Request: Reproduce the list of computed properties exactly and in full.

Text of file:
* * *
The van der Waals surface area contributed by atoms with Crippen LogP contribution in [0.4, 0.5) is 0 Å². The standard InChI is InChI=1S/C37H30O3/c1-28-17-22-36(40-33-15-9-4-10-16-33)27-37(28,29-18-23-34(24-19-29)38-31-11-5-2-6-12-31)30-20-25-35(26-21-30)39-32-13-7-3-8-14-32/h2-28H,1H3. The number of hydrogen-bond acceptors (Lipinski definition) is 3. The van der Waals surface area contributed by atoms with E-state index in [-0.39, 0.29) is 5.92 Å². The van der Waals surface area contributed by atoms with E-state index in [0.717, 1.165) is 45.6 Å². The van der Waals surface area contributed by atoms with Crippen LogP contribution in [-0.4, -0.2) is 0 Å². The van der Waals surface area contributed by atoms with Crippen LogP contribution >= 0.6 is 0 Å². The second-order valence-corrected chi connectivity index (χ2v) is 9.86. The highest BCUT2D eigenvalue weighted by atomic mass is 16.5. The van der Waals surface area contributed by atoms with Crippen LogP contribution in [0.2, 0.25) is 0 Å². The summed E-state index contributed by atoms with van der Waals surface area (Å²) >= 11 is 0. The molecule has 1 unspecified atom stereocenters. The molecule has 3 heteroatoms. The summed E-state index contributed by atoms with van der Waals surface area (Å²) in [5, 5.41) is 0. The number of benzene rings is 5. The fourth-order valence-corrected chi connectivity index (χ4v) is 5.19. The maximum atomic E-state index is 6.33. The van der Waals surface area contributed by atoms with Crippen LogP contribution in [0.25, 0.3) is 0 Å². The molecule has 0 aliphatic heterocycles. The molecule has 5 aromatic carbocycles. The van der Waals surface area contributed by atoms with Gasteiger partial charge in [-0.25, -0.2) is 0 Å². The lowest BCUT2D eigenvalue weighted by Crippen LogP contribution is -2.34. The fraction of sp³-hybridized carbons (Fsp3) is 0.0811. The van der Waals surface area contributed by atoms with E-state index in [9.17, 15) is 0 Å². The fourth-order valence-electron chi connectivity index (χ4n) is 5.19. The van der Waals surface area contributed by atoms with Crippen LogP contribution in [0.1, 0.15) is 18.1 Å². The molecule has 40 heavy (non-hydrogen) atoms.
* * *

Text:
The van der Waals surface area contributed by atoms with Crippen LogP contribution in [0.4, 0.5) is 0 Å². The standard InChI is InChI=1S/C37H30O3/c1-28-17-22-36(40-33-15-9-4-10-16-33)27-37(28,29-18-23-34(24-19-29)38-31-11-5-2-6-12-31)30-20-25-35(26-21-30)39-32-13-7-3-8-14-32/h2-28H,1H3. The number of hydrogen-bond acceptors (Lipinski definition) is 3. The van der Waals surface area contributed by atoms with E-state index in [-0.39, 0.29) is 5.92 Å². The van der Waals surface area contributed by atoms with E-state index in [0.717, 1.165) is 45.6 Å². The van der Waals surface area contributed by atoms with Crippen LogP contribution in [-0.4, -0.2) is 0 Å². The van der Waals surface area contributed by atoms with Crippen LogP contribution >= 0.6 is 0 Å². The second-order valence-corrected chi connectivity index (χ2v) is 9.86. The highest BCUT2D eigenvalue weighted by atomic mass is 16.5. The van der Waals surface area contributed by atoms with Crippen LogP contribution in [0.2, 0.25) is 0 Å². The summed E-state index contributed by atoms with van der Waals surface area (Å²) >= 11 is 0. The molecule has 1 unspecified atom stereocenters. The molecule has 3 heteroatoms. The summed E-state index contributed by atoms with van der Waals surface area (Å²) in [5, 5.41) is 0. The number of benzene rings is 5. The fourth-order valence-corrected chi connectivity index (χ4v) is 5.19. The maximum atomic E-state index is 6.33. The van der Waals surface area contributed by atoms with Crippen LogP contribution in [0.25, 0.3) is 0 Å². The molecule has 0 aliphatic heterocycles. The molecule has 5 aromatic carbocycles. The van der Waals surface area contributed by atoms with Gasteiger partial charge in [-0.25, -0.2) is 0 Å². The lowest BCUT2D eigenvalue weighted by Crippen LogP contribution is -2.34. The fraction of sp³-hybridized carbons (Fsp3) is 0.0811. The van der Waals surface area contributed by atoms with E-state index in [9.17, 15) is 0 Å². The fourth-order valence-electron chi connectivity index (χ4n) is 5.19. The van der Waals surface area contributed by atoms with Crippen LogP contribution in [0.1, 0.15) is 18.1 Å². The molecule has 40 heavy (non-hydrogen) atoms.